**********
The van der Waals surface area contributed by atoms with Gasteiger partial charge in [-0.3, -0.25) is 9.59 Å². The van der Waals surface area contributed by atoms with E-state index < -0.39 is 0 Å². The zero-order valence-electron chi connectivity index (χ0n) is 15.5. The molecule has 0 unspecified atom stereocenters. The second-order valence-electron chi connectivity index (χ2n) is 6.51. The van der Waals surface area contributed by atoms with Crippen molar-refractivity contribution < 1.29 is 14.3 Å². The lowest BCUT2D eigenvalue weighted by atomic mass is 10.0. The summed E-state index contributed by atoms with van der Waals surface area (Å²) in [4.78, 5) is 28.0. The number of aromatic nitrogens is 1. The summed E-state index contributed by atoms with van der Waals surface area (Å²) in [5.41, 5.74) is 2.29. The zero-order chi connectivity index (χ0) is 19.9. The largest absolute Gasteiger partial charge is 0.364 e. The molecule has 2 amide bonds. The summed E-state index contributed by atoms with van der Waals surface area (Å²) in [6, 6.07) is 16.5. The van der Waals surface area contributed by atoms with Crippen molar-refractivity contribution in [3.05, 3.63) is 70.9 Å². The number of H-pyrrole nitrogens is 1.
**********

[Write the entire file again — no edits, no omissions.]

The van der Waals surface area contributed by atoms with Gasteiger partial charge in [-0.3, -0.25) is 9.59 Å². The van der Waals surface area contributed by atoms with E-state index < -0.39 is 0 Å². The zero-order valence-electron chi connectivity index (χ0n) is 15.5. The molecule has 0 unspecified atom stereocenters. The second-order valence-electron chi connectivity index (χ2n) is 6.51. The van der Waals surface area contributed by atoms with Crippen molar-refractivity contribution < 1.29 is 14.3 Å². The lowest BCUT2D eigenvalue weighted by atomic mass is 10.0. The summed E-state index contributed by atoms with van der Waals surface area (Å²) in [4.78, 5) is 28.0. The number of aromatic nitrogens is 1. The summed E-state index contributed by atoms with van der Waals surface area (Å²) in [5.41, 5.74) is 2.29. The zero-order chi connectivity index (χ0) is 19.9. The largest absolute Gasteiger partial charge is 0.364 e. The molecule has 2 amide bonds. The summed E-state index contributed by atoms with van der Waals surface area (Å²) in [6, 6.07) is 16.5. The van der Waals surface area contributed by atoms with Crippen molar-refractivity contribution in [3.05, 3.63) is 70.9 Å². The number of H-pyrrole nitrogens is 1.